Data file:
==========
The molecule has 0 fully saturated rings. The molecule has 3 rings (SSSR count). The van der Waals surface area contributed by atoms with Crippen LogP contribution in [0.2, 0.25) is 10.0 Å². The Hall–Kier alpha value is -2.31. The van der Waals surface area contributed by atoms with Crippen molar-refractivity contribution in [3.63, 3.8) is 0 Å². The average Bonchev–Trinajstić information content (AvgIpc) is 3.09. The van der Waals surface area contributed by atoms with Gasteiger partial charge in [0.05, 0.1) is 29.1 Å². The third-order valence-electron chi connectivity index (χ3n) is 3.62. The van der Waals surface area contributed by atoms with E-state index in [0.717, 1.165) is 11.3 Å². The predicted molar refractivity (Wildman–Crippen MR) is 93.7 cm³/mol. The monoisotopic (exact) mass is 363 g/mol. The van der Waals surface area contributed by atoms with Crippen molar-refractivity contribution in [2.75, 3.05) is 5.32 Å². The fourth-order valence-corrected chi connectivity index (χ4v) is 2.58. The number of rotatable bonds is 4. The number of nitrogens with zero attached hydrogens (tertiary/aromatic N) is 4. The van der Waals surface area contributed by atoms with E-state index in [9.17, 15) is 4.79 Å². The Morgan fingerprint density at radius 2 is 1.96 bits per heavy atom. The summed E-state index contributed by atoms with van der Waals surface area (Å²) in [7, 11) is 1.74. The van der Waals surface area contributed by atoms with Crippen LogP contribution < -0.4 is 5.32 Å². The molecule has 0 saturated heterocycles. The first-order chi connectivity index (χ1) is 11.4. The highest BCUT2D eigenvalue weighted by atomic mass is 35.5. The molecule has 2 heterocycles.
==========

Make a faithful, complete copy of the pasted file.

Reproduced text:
The molecule has 0 fully saturated rings. The molecule has 3 rings (SSSR count). The van der Waals surface area contributed by atoms with Crippen LogP contribution in [0.2, 0.25) is 10.0 Å². The Hall–Kier alpha value is -2.31. The van der Waals surface area contributed by atoms with Crippen molar-refractivity contribution in [3.63, 3.8) is 0 Å². The average Bonchev–Trinajstić information content (AvgIpc) is 3.09. The van der Waals surface area contributed by atoms with Gasteiger partial charge in [0.05, 0.1) is 29.1 Å². The third-order valence-electron chi connectivity index (χ3n) is 3.62. The van der Waals surface area contributed by atoms with E-state index in [0.717, 1.165) is 11.3 Å². The predicted molar refractivity (Wildman–Crippen MR) is 93.7 cm³/mol. The monoisotopic (exact) mass is 363 g/mol. The van der Waals surface area contributed by atoms with Crippen molar-refractivity contribution in [2.75, 3.05) is 5.32 Å². The fourth-order valence-corrected chi connectivity index (χ4v) is 2.58. The number of rotatable bonds is 4. The number of nitrogens with zero attached hydrogens (tertiary/aromatic N) is 4. The van der Waals surface area contributed by atoms with E-state index in [9.17, 15) is 4.79 Å². The Morgan fingerprint density at radius 2 is 1.96 bits per heavy atom. The summed E-state index contributed by atoms with van der Waals surface area (Å²) in [7, 11) is 1.74. The van der Waals surface area contributed by atoms with Crippen LogP contribution < -0.4 is 5.32 Å². The molecule has 0 saturated heterocycles. The first-order chi connectivity index (χ1) is 11.4. The highest BCUT2D eigenvalue weighted by atomic mass is 35.5. The molecule has 2 heterocycles.